polycentrism / pol-ee-sen'-triz-uhm / noun
- the doctrine that a plurality of independent centers of leadership, power, or ideology may exist within a single political system;
- the fact of having many centers of authority or importance.
Polycentric Leadership: a New Theory for Global Leadership
As our world struggles with tensions, polarities, and what feel like perpetual challenges, I am convinced that we need a new approach to leadership. This conviction compelled me to study global leadership to see if a new type of leadership might better fit current realities. My reviews of a variety of leadership models brought Polycentrism to my attention.1
Polycentrism provides a strong paradigm for leading effectively in an interdependent, networked world. Through review of recent discoveries in history2 as well as ongoing studies in governance,3 I discerned six key themes that comprise an emerging new theoretical model which I call Polycentric Leadership—charismatic, relational, collaborative, communal, entrepreneurial, and diverse. This model—a collaborative, communal approach to leadership that empowers multiple centers of influence as well as a diverse array of leaders—is uniquely suited to engage the leadership issues we currently face. We need one another!
“For as in one body we have many members, and the members do not all have the same function, so we, though many, are one body in Christ, and individually members one of another.”
~ Romans 12:4-5 ESV
A Trinitarian Approach to Leadership
Polycentric Leadership is grounded in the model of how our Lord works through His Trinitarian self. Mission studies increasingly cite the Trinity as a paradigm for mission. This insight has implications for the way we lead.4
Just as the Father, Son, and Holy Spirit lead in a polycentric fashion, we as leaders can do the same. As we become more polycentric in our leadership, we can become more like Christ, the Good Shepherd and Servant Leader.
Leading today requires a broader array of voices, representing local and regional constituencies who are empowered to self-organize within complex, adaptive, and self-regulating systems. Polycentric Leadership functions across multiple spheres of influence. These include but are not limited to geography, ethnicity, age, region, gender, and nationality. Ideally, it is inclusive of the various centers of influence within one’s business, network, movement, or organization.
Polycentric Leadership draws from a rich diversity of wisdom to guide an enterprise. From each of these diverse sources, community is formed, rooted in Christ and his tri-fold identity. This community operates collectively, inspired by the Holy Spirit, empowering and releasing the gifts and potential of every member of the community.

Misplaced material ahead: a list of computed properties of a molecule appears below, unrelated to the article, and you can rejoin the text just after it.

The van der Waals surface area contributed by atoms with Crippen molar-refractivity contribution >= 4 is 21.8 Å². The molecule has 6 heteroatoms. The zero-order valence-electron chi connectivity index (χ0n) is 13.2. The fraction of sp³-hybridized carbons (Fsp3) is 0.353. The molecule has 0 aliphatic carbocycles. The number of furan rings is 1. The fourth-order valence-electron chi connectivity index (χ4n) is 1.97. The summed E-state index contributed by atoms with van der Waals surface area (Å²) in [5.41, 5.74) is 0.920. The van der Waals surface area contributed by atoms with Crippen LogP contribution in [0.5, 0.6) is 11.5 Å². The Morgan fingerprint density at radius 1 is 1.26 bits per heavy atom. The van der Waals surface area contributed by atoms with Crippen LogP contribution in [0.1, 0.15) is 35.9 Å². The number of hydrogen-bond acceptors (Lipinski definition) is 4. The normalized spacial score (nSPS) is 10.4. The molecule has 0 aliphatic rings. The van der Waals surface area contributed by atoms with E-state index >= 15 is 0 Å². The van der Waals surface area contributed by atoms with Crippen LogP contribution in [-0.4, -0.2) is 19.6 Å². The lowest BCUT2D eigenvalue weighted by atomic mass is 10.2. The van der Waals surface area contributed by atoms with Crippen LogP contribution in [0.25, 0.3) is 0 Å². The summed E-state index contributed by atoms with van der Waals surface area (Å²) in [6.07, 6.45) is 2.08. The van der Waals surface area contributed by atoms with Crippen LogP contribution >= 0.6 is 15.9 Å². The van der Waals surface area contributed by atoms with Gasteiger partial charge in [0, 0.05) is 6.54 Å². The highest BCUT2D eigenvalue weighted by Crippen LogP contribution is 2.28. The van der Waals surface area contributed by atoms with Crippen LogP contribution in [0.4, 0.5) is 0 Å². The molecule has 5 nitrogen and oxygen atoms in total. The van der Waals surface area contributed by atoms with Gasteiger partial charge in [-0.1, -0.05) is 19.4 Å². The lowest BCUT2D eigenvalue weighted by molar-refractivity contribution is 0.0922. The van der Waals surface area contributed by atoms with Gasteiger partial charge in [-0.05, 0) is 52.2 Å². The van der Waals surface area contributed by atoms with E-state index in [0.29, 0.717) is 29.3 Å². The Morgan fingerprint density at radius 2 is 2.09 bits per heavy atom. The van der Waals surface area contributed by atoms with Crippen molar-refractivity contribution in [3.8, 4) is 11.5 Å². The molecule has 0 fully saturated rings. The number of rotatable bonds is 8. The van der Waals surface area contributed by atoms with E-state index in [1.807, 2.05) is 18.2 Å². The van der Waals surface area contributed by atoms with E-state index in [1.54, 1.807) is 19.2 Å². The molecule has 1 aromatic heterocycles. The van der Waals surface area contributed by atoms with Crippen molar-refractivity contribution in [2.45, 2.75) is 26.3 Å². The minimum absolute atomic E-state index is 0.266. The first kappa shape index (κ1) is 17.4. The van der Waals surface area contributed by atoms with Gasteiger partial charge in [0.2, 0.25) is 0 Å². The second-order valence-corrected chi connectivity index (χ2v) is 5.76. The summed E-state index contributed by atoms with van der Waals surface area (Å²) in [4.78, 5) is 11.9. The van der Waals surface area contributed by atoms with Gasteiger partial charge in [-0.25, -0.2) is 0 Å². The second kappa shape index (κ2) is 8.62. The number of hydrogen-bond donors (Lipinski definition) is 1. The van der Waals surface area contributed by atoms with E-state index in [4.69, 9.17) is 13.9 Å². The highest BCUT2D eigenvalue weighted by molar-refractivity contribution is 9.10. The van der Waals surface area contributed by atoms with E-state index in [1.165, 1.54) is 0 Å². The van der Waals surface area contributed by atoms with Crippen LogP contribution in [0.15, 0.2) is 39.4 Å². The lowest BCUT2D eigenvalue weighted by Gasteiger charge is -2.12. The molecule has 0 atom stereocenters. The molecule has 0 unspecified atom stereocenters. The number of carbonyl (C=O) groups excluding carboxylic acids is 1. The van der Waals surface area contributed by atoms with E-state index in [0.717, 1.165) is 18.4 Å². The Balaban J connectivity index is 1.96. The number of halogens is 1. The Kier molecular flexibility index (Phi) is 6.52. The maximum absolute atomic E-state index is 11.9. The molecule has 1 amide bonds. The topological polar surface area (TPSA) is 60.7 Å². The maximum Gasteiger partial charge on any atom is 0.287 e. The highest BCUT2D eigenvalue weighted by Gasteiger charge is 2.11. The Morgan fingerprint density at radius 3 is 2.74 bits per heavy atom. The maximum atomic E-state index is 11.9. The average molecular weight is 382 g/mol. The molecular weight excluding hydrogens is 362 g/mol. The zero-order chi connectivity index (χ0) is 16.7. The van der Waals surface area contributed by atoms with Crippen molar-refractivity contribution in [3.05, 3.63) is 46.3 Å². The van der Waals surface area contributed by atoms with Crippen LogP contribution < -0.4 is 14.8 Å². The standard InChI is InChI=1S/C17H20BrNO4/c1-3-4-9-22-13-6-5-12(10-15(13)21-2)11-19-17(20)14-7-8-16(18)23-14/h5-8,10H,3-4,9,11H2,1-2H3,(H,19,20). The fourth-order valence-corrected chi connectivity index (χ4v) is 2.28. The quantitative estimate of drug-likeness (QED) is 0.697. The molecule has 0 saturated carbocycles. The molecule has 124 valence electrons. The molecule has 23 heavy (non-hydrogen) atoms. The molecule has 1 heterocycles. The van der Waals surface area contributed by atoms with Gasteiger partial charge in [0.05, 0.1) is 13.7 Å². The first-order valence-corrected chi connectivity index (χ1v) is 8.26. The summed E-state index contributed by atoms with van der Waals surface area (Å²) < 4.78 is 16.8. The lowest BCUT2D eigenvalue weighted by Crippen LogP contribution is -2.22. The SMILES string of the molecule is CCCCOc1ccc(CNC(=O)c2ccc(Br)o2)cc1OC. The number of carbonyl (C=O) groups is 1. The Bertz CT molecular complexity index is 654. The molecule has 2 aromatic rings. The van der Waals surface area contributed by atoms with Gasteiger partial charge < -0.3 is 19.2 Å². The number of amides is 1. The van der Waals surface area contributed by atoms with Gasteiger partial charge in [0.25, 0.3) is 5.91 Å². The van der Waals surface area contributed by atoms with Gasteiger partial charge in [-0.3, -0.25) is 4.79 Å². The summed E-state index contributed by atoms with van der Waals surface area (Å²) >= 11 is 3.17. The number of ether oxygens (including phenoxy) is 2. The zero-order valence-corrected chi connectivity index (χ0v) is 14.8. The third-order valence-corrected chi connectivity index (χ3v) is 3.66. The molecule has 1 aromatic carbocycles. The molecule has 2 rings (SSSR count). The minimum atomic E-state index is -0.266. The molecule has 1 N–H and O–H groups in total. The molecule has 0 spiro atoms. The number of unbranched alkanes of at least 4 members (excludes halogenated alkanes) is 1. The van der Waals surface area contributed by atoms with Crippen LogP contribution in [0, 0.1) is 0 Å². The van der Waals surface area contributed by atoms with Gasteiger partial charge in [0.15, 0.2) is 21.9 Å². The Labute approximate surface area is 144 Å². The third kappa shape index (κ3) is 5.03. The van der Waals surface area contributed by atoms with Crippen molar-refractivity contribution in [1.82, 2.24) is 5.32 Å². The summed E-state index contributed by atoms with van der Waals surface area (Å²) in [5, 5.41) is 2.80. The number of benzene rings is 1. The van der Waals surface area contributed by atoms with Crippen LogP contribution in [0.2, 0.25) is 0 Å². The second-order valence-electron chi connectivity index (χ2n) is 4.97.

Each community draws strength from its uniqueness, which allows each community to operate and coordinate its efforts according to its distinct calling and vision. The community forms interdependent teams, working together through shared perspectives and collective processes. They are entrepreneurial networks, catalyzing self-governing entities, empowered to fulfill the purpose in life and vocation.
- Leading Mission Movements by Joe Handley
- Coming Soon! Case Studies: to see how polycentric leadership has been effectively applied in various real life situations, producing greater results than traditional leadership models, read these case studies...
- Asian Acess: Pan Asia Leader Development
- Sri Lanka Unites
- Resources on Polycentric Leadership
1 Yeh, Allen. 2016. Polycentric Missiology: 21st Century Mission from Everyone to Everywhere. (Downers Grove, IL: IVP Academic)
2 Koschorke, Klaus and Hermann, Adrian. Polycentric Structures in the History of World Christianity. Polyzentrische Strukturen in der Geschichte des Weltchristentums. (2014).
3 Ostrom, Elinor. June 2010. “Beyond Markets and States: Polycentric Governance of Complex Economic Systems”. American Economic Review. American Economic Association. 100 (3): 641–72.
4 Moltmann, Jürgen. The Church in the Power of the Spirit: A Contribution to Messianic Ecclesiology (Fortress, 1993). Volf, Miroslav. 1998. After Our Likeness: The Church as the Image of the Trinity. Eerdmans. Newbigin, Lesslie. The Open Secret: An Introduction to the Theology of Mission. 1995. Roland Allen, Mission Activities Considered in Relation to the Manifestation of the Spirit. World Dominion, 1927. David J. Bosch, Transforming Mission: paradigm shifts in theology of mission. Orbis, 1991. Franklin, Kirk J, Crough, Dave, and Crough, Deborah. Towards Global Missional Leadership: A Journey Through Leadership Paradigm Shift in the Mission of God (Regnum Practitioner). 2017. Woodward, JR. Creating a Missional Culture: Equipping the Church for the Sake of the World. InterVarsity Press, 2013